Obviously in many divorces the financial assets are predominantly owned by one party, and the other party will pursue a financial remedies claim seeking a share of those assets. Sadly, it is not uncommon for the asset-owning party to try to dispose of the assets, or some of them, in order to defeat or reduce the value of the claim. What can the other party do to prevent this?
The purpose of the financial remedies system is, of course, to enable each party to the divorce to obtain reasonable financial provision for themselves and any dependent children (although the latter is in most cases dealt with, or also dealt with, by the child support system). Naturally, it would be a pretty feeble system if the asset-owning party could defeat it simply by disposing of those assets. Accordingly, as we will see, the system is provided with two tools: one designed to prevent such disposals, and one designed to set aside any such disposals that have already been made. These tools are contained in section 37 of the Matrimonial Causes Act 1973 (note that freezing injunctions, which I will come to in a moment, can also be made under ‘inherent jurisdiction’, but to keep things simple I will limit this post to a discussion of section 37).
Section 37 begins by defining what “defeating a person’s claim for financial relief” actually means. It covers not just preventing that person from being granted financial relief for themselves or for the benefit of any child, but also reducing the amount of any such financial relief, and even frustrating or impeding the enforcement of any financial order.
So if you think that the other party is about to enter into a transaction intended to defeat your financial claim, or that they have already done so, you may apply to the court for an order under section 37.
If the court is satisfied that the other party to the proceedings is – with the intention (see below) of defeating your claim for financial relief – about to make any disposition or to transfer out of the jurisdiction or otherwise deal with any property, it may make such order as it thinks fit for restraining the other party from so doing or otherwise for protecting the claim. This order could take the form of a freezing injunction, freezing certain assets of the other party, and thereby preventing them from disposing of them, or it could take another form, for example simply requiring the other party to give notice of any proposed dealing with certain assets.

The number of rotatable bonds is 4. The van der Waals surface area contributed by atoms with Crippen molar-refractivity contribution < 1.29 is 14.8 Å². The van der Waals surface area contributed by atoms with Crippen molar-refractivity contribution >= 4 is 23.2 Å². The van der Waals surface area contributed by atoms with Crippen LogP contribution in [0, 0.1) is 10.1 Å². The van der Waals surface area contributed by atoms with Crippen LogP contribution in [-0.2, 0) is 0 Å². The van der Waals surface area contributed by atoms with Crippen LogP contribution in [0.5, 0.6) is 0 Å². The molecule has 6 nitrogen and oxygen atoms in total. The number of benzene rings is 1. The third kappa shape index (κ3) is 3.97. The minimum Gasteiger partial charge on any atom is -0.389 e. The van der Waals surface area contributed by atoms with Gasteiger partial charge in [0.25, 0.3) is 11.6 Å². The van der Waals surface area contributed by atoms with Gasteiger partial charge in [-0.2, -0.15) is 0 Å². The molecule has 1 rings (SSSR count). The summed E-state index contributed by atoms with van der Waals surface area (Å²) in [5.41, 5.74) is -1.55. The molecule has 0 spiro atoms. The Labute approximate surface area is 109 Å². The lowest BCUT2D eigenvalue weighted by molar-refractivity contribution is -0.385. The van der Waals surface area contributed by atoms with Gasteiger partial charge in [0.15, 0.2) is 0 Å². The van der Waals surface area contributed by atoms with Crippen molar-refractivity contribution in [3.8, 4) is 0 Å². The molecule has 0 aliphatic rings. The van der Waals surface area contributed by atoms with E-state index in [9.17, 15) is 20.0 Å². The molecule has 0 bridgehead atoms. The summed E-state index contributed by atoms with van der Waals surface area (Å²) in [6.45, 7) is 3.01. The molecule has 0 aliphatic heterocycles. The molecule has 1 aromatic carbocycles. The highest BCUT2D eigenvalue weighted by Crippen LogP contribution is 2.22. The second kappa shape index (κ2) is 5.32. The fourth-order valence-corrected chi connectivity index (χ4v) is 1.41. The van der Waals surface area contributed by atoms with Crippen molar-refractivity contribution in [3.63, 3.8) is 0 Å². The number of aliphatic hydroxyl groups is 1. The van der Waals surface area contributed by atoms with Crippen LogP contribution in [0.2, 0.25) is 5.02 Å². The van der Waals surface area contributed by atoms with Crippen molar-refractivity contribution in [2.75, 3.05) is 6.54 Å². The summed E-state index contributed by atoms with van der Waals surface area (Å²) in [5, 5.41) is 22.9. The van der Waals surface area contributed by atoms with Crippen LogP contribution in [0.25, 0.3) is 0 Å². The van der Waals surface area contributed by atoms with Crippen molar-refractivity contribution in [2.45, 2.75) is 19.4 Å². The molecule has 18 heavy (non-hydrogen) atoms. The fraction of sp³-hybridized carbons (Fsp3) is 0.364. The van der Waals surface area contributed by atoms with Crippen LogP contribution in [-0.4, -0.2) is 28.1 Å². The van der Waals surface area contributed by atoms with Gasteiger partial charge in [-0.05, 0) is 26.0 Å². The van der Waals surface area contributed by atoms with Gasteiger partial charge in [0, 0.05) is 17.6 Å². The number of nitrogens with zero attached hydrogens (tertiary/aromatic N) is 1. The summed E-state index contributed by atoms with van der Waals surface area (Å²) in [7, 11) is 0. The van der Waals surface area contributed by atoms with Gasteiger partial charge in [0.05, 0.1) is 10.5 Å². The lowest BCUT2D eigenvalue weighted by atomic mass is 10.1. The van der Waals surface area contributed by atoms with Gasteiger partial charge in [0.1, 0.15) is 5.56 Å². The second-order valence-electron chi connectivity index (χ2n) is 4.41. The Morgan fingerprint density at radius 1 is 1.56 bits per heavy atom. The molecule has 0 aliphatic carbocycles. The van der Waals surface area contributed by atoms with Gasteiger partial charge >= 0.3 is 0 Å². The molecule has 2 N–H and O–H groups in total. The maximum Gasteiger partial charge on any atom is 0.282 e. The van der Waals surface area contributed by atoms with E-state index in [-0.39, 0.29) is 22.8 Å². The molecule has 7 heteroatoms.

But what if the transaction has already been made? Here things are slightly more complicated, but I will try to keep things simple. Essentially, if the court is satisfied that the other party has, with the intention of defeating your claim for financial relief, made a “reviewable disposition” and that if the disposition were set aside financial relief or different financial relief would be granted to you, it may make an order setting aside the disposition (a ‘disposition’ is basically any transfer of property).
So, what is a “reviewable disposition”? This is defined in subsection 4 as:
“Any disposition made by the other party to the proceedings for financial relief in question (whether before or after the commencement of those proceedings) … unless it was made for valuable consideration (other than marriage) to a person who, at the time of the disposition, acted in relation to it in good faith and without notice of any intention on the part of the other party to defeat the applicant’s claim for financial relief.”
So basically this means any transaction for which the other party did not receive full value, i.e. the full value of the asset. Obviously if they did receive the full value of the asset the claiming party can claim against that, although even here the transaction can be set aside if the party to whom the asset was transferred knew that the transfer was intended to defeat your claim.
There is one further provision in section 37, relating to the question of intention, mentioned above. If the disposition took place less than three years before you make your section 37 application, or if the disposition has not yet taken place, and the court is satisfied that the disposition would have the consequence of defeating your claim it is presumed, “unless the contrary is shown”, that the person who disposed of or is about to dispose of or deal with the property did so, or is about to do so, with the intention of defeating your claim for financial relief. If the disposition is older than three years, then you must prove that the other party entered into it with the intention to defeat your claim, although this intention can be inferred from the circumstances.
Naturally, this can be a complex area of law. Accordingly, if you are concerned that your ex has disposed of, or intends to dispose of, property to defeat your claim then you should seek urgent advice from a specialist family lawyer.